World Suicide Prevention Day – 10 September, 2016

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World Suicide Prevention Day – 10 September, 2016

Please click here to go to the main World Suicide Prevention Day Web page

The International Association for Suicide Prevention (IASP) and the World Health Organization (WHO) co-sponsor World Suicide Prevention Day every year on September 10th. The National Wellbeing Service, IASP and WHO are encouraging people to light a candle near a window at 8 PM to show support for suicide prevention, to remember a lost loved one through suicide and for the survivors of suicide.

Lighting a Candle near a Window at 8 PM 

Lighting a Candle near a Window at 8 PM offers people who cannot participate in a World Suicide Prevention Day event the opportunity to observe the Day in a private and personal way.

The theme of World Suicide Prevention Day this year is “Suicide Prevention: One World Connected.” Every year, over 800,000 people die from suicide; this roughly corresponds to one death every 40 seconds. The number of lives lost each year through suicide exceeds the number of deaths due to homicide and war combined. Suicide is the fifth leading causes of death among those aged 30-49 years in 2012 globally. Suicide is the second leading cause of death in the 15-29 years age group in 2012 globally. Overall, it is estimated that during 2012 for each adult who died of suicide there were over 20 others who made suicide attempts.

The psychological pain that leads each of these individuals to take their lives is unimaginable. In 2012, suicide accounted for 1.4% of all deaths worldwide, making it the 15th leading cause of death. Mental disorders (particularly depression and alcohol use disorders) are a major risk factor for suicide in Europe and North America; however, in Asian countries impulsiveness plays an important role.

Suicide is complex with psychological, social, biological, cultural and environmental factors involved. Connectedness is crucial to individuals who may be vulnerable to suicide. Studies have shown that social isolation can increase the risk of suicide and, conversely, that having strong human bonds can be protective against it. Reaching out to those who have become disconnected from others and offering them support and friendship may be a life-saving act.

IASP has prepared special Light a Candle near a Window at 8 PM postcards or e-cards in various languages so supporters can send these reminders to friends, colleagues and loved ones. Also, these postcards can be used by bloggers, writers and others so that they can share information about suicide, suicide prevention and World Suicide Prevention Day. Postcards can be downloaded from the IASP Web site at https://goo.gl/ZXnYzS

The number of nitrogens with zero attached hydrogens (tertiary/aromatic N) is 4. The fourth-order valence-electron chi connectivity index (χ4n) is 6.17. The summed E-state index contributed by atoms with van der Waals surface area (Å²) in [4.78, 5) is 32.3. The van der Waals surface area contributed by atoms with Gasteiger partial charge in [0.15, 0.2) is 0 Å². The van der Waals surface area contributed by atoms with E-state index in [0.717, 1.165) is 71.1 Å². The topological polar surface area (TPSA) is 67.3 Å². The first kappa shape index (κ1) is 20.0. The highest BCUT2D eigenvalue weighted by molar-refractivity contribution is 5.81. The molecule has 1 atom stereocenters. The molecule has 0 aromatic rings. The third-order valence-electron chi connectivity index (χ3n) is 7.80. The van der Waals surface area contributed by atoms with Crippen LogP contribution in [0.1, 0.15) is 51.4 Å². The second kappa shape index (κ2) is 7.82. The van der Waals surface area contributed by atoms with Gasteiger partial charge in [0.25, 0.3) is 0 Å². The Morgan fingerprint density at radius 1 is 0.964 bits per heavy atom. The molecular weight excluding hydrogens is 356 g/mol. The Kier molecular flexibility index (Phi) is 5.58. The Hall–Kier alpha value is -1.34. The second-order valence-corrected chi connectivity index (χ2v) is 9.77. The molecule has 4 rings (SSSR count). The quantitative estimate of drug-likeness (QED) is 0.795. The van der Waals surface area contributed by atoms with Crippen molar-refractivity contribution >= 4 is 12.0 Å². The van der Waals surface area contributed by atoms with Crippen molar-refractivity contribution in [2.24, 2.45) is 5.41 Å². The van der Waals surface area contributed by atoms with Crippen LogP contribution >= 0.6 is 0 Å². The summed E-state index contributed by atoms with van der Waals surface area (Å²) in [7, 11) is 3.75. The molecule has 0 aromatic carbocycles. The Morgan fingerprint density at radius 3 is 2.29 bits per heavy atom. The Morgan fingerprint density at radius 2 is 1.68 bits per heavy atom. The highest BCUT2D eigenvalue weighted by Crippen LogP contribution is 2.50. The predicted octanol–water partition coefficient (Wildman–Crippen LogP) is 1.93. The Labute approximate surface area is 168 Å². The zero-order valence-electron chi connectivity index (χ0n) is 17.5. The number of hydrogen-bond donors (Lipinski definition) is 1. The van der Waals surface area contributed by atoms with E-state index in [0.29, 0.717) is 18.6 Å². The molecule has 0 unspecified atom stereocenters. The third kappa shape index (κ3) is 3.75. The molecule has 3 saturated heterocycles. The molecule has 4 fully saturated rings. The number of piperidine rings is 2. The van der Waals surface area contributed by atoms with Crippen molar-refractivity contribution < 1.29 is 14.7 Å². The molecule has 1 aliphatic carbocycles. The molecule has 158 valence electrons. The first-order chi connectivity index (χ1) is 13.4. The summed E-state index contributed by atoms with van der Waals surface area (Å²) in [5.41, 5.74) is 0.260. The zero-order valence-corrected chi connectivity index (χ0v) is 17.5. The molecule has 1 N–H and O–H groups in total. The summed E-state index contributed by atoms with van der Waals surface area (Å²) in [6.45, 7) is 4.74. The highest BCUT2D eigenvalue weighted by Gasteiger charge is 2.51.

World Suicide Prevention Day 2016, Fact Sheet Suicide Prevention

• Every year, over 800,000 people die from suicide; this roughly corresponds to one death every 40 seconds.
• The number of lives lost each year due to suicide exceeds the number of deaths due to homicide and war combined.
• Suicide is the 15th leading cause of death globally, accounting for 1.4% of all deaths in 2012.
• Globally suicide rates are highest for people 70 years and over.
• Suicide is the fifth leading causes of death among those aged 30-49 years in 2012 globally.
• Suicide is the second leading cause of death in the 15-29 years age group in 2012 worldwide.
• 75% of all global suicide deaths occur in low-middle income countries.
• It is estimated that during 2012 for each adult who died of suicide there were over 20 others who made suicide attempts.
• Suicide is complex with psychological, social, biological, cultural and environmental factors involved.
• The strongest risk factor for suicide is a previous suicide attempt.
• Mental disorders (particularly depression and alcohol use disorders) are a major risk factor for suicide in Europe and North America; however, in Asian countries impulsiveness plays an important role.
• In addition, experiencing conflict, disaster, violence, abuse, bereavement or loss and isolation are strongly associated with suicidal behavior.
• Suicide rates are elevated amongst vulnerable groups who experience discrimination, such as refugees and migrants; indigenous peoples; lesbian, gay, bisexual, transgender, intersex (LGBTI) persons; and prisoners.
• Reaching out to those who may be struggling or may have become disconnected from others and offering support can be a life-saving act.
• Reaching out involves active listening and engaging with a person in a non-judgmental and supportive way.
• An important aspect of reaching out also involves linking people to relevant professional services to ensure appropriate care and follow-up for that person.
• Reaching out to persons bereaved by a suicide is of equal importance. By giving a person the opportunity to talk about their loss, in their own time and on their own terms can also provide a lifeline.
• Find research relating to connecting, communicating and caring and, suicide prevention and mental health at https://www.iasp.info/resources/World_Suicide_Prevention_Day/2016/
World Suicide Prevention Day 2016 Infographic

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